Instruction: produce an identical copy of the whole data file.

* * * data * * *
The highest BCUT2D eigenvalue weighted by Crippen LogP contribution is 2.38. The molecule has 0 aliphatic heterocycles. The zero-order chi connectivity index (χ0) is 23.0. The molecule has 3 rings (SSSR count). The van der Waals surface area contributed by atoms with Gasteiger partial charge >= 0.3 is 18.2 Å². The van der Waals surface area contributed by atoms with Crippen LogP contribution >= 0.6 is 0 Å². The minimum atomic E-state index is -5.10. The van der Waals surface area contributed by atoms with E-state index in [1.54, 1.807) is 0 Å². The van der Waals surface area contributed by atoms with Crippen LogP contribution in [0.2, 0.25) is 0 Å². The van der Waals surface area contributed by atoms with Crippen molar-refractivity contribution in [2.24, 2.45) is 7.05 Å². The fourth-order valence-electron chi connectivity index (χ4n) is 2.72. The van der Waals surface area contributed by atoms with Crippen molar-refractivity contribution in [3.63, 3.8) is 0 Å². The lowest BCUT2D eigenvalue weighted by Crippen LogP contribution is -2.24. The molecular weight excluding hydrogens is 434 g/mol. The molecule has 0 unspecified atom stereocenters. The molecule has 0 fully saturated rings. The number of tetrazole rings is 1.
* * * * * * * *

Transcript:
The highest BCUT2D eigenvalue weighted by Crippen LogP contribution is 2.38. The molecule has 0 aliphatic heterocycles. The zero-order chi connectivity index (χ0) is 23.0. The molecule has 3 rings (SSSR count). The van der Waals surface area contributed by atoms with Gasteiger partial charge >= 0.3 is 18.2 Å². The van der Waals surface area contributed by atoms with Crippen LogP contribution >= 0.6 is 0 Å². The minimum atomic E-state index is -5.10. The van der Waals surface area contributed by atoms with E-state index in [1.54, 1.807) is 0 Å². The van der Waals surface area contributed by atoms with Crippen LogP contribution in [0.2, 0.25) is 0 Å². The van der Waals surface area contributed by atoms with Crippen molar-refractivity contribution in [2.24, 2.45) is 7.05 Å². The fourth-order valence-electron chi connectivity index (χ4n) is 2.72. The van der Waals surface area contributed by atoms with Crippen molar-refractivity contribution in [3.63, 3.8) is 0 Å². The lowest BCUT2D eigenvalue weighted by Crippen LogP contribution is -2.24. The molecular weight excluding hydrogens is 434 g/mol. The molecule has 0 unspecified atom stereocenters. The molecule has 0 fully saturated rings. The number of tetrazole rings is 1.